The Upanishads say that “only once in a thousand thousand years does a soul wake up.” That strikes me as unverifiable in principle, which raises the question: why would the authors say this?
I think there are at least two possibilities, or maybe just one that can be taken either more or less cynically. I’ll start with the optimistic take.
You say that only one soul wakes up every million years because you want folks to stop thinking about waking up as a goal. The biggest impediment to awakening or enlightenment is the notion that awakening or enlightenment is something other than this – this this.
If you tell somebody the odds are overwhelmingly against their waking up, then maybe you can get them to focus on the actions that do facilitate awakening but are actually boring: mostly, noticing that when you’re chopping wood and carrying water, you’re chopping wood and carrying water and noticing it.
When you lean into the ordinary motions of living, and simply notice the grace or light in which it all appears – comes and goes, folds and unfolds, flows and flows – then you are near to the wisdom of the psalmist:
Be still and know that I am God
It turns out that nobody can teach you to be still, but they can teach you to notice when you’re not still which – if you get curious enough, desperate enough, lucky enough – can suddenly flex into knowledge of God. You say “oh.” You say “oh.”
I think that’s the reason it’s not a bad idea to put the whole “waking up” thing to the side, and just get on with being a kind person in the world – help others, let them help you, don’t get worked up about small stuff, it’s all small stuff, et cetera. That this comes so naturally to us – and makes us so happy – is a huge clue to our fundamental essence.
What’s the cynical perspective on “forget about waking up?”
That’s what folks say when they want “waking up” to be a sign of their spiritual elitism. That’s the language of a priest caste that doesn’t want the hoi polloi soiling the altar. “I’ve got it and you don’t but if you’re deferential enough / pay me enough – I may share a few crumbs with you.”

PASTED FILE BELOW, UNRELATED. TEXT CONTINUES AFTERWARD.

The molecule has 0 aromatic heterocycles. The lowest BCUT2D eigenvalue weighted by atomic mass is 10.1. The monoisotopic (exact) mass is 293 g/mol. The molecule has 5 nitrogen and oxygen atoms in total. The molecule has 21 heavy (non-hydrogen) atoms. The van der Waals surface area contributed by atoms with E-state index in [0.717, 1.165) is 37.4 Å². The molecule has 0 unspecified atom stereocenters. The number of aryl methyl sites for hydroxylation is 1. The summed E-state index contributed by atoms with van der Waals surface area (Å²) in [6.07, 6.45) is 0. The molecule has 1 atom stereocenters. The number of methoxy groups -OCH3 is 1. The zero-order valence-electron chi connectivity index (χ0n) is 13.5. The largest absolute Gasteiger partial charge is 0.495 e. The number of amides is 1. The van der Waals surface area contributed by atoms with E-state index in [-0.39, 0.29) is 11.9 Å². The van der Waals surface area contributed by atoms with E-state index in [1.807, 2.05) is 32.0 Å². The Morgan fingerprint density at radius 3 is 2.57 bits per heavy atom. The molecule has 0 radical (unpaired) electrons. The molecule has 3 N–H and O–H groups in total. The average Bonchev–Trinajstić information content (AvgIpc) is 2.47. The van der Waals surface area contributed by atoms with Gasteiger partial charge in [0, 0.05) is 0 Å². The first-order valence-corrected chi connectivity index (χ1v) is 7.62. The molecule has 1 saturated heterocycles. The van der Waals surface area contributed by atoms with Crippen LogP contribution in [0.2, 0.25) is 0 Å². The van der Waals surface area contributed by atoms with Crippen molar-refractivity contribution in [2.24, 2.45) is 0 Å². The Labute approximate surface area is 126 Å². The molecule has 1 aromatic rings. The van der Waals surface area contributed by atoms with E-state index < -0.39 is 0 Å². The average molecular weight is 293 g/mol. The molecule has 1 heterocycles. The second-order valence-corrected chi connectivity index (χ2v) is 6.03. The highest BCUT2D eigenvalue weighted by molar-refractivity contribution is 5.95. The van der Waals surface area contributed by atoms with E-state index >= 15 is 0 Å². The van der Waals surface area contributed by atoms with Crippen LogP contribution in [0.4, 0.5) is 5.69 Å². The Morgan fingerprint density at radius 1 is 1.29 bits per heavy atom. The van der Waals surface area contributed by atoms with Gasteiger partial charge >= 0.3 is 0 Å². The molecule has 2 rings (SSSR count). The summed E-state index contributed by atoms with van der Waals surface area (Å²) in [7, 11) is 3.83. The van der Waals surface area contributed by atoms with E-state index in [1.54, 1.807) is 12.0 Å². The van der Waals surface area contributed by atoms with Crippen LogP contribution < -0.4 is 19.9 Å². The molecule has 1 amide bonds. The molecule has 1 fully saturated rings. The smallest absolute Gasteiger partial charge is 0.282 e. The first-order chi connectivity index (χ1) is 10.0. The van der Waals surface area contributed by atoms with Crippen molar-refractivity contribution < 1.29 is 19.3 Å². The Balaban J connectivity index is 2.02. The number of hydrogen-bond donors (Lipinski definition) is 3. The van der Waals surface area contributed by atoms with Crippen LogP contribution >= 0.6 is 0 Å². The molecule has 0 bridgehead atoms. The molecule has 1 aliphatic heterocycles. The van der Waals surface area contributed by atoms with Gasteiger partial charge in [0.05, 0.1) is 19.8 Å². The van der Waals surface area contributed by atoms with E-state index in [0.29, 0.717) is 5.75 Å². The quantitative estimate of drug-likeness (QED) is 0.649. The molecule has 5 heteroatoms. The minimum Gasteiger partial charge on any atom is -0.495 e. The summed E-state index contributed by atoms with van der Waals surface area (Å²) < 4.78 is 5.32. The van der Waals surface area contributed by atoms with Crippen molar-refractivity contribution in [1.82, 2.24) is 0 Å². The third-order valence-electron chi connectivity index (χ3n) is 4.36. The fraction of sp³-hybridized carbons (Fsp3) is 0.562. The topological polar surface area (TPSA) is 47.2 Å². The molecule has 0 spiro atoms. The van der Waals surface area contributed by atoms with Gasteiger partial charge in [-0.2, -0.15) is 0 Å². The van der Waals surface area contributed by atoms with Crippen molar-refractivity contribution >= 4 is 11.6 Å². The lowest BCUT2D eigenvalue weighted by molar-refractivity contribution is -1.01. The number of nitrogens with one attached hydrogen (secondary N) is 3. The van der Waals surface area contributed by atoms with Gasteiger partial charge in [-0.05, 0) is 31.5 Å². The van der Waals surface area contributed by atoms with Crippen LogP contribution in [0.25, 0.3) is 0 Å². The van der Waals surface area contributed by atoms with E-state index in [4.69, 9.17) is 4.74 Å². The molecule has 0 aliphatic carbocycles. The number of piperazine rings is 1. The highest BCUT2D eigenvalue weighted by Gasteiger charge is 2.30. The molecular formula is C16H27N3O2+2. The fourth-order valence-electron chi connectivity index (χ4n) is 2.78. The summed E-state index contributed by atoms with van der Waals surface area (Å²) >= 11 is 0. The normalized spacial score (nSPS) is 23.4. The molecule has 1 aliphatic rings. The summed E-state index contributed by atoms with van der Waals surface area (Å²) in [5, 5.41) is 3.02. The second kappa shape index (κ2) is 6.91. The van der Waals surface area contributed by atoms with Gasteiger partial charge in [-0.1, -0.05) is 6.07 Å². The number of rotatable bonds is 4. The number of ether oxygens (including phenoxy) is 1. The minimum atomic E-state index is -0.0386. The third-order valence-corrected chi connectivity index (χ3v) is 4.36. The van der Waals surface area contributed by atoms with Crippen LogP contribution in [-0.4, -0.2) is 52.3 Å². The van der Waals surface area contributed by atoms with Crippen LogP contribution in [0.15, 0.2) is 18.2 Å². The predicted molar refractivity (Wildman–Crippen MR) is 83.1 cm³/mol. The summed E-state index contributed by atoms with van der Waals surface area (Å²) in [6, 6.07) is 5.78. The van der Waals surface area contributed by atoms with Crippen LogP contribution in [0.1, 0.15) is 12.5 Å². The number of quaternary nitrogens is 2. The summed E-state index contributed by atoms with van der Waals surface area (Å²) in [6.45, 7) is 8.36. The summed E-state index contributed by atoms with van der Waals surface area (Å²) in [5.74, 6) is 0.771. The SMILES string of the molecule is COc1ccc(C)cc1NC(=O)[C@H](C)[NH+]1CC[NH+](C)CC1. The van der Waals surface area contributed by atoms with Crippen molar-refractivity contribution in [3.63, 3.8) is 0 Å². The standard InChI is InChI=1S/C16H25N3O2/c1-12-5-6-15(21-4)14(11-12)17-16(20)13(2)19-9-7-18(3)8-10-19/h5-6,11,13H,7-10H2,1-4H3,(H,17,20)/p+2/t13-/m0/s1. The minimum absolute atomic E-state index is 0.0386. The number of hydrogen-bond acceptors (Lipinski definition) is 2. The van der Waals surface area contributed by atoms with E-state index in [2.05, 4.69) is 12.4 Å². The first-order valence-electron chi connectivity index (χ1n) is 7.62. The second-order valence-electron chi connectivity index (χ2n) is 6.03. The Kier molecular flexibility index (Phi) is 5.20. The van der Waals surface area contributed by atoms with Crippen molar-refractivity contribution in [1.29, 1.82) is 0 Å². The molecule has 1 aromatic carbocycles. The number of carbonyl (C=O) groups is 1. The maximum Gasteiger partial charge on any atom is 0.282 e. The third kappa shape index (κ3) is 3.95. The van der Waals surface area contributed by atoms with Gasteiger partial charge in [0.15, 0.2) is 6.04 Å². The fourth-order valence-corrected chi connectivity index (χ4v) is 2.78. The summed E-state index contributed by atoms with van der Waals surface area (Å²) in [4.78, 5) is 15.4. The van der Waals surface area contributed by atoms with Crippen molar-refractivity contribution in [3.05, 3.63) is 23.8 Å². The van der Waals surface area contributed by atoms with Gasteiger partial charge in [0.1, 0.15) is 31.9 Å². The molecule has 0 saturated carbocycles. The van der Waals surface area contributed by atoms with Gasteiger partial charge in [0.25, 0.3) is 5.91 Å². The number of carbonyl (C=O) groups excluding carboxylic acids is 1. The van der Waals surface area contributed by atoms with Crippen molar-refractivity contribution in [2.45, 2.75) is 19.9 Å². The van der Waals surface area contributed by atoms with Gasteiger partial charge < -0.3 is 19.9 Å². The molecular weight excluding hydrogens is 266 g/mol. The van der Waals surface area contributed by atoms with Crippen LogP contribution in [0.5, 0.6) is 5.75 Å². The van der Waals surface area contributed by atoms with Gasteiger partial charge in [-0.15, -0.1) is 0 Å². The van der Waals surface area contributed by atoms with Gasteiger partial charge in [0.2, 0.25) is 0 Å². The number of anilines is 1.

I’m less enamored of teachers than I used to be, but when I was enamored of Tara Singh one of his insights I most admired was his recognition of the “lovelessness of ‘I get it and you don’t.'” Notice when you’re doing that and then don’t do that.
I felt like that summed up a lot of ACIM energy – Gary Renard and his ascended masters, Ken’s “ACIM is the true Christianity,” David Hoffmeister’s claims to special “white light” experiences, Liz Cronkhite’s “I don’t have an ego but you still do.” That’s all nonsense – or rather, it’s nonsense to the extent it’s held up as having spiritual significance in and of itself. It’s really just more of what happens here in the inside of nothing.
Awakening begets a fundamental equality, a radical sameness, which entails a responsibility to be as loving as the Love which got you going in the first place. This is easier than it sounds because the Love in question undoes identity which dramatically undoes one’s perception of separation. The boundaries of self and other, self and world are waaaay more fluid than we believe.
All of this suggests a possible third reading of that phrase from the Upanishads. I’m suggesting that awakening is a shift in perspective that makes clear there is no body or self to wake up and that everything is just happening, just appearing and disappearing, and that this is perfectly normal.
I am also suggesting that when we see this, we realize we’ve been chasing a ghost, and it was the chase that distracted us from the simple clarity that there is only this: this this.
In other words, you can’t not be awake. You’re awake right now, even if “awake” is experienced as “a dream in which I wish I was awake.” But seriously: no harm, no foul. No worries. Really.
Still, people do get worked up about waking up – they aren’t awake, others are, they want it, they don’t want to want it, what’s the secret . . .
Thus, we might say something ridiculous like “only once in a thousand thousand years does a soul wake up” because we know that there is no such thing as waking up. Or sleeping. So why not just get it off the table at the outset?
Beautiful, Sean! Thank you for this. This really resonates with me. I’ve also become “less enamored” of teachers lately. I’ve found my favorite one is my 5-year-old.
I was making him breakfast this weekend and I turned to him and told him, “You know, time is an illusion”, just to see what he’d say. He looked at me with a big smile, and without skipping a beat said “Yup. My waffles are ready!” Leave it to a child to pull me right back to the present moment. 😄
From the mouths of babes!
Yeah, kids are the holiest of teachers – mine are always bringing me up short, and the lessons don’t get simpler as they age. I feel very grateful – the whole parenting experience is infused with grace and love, even when I’m dragged to it metaphorically kicking and screaming.
Also, I could resist this: my son and I lived for this scene for many years . . .
Thank you for this. Sometimes it seems like such a long and arduous path is ahead before “I” can get to the awakening moment, especially when in eastern philosophy it is presenting itself as taking so many lifetimes. But I realise I don’t know what I’m talking about 😊
None of us do 🙂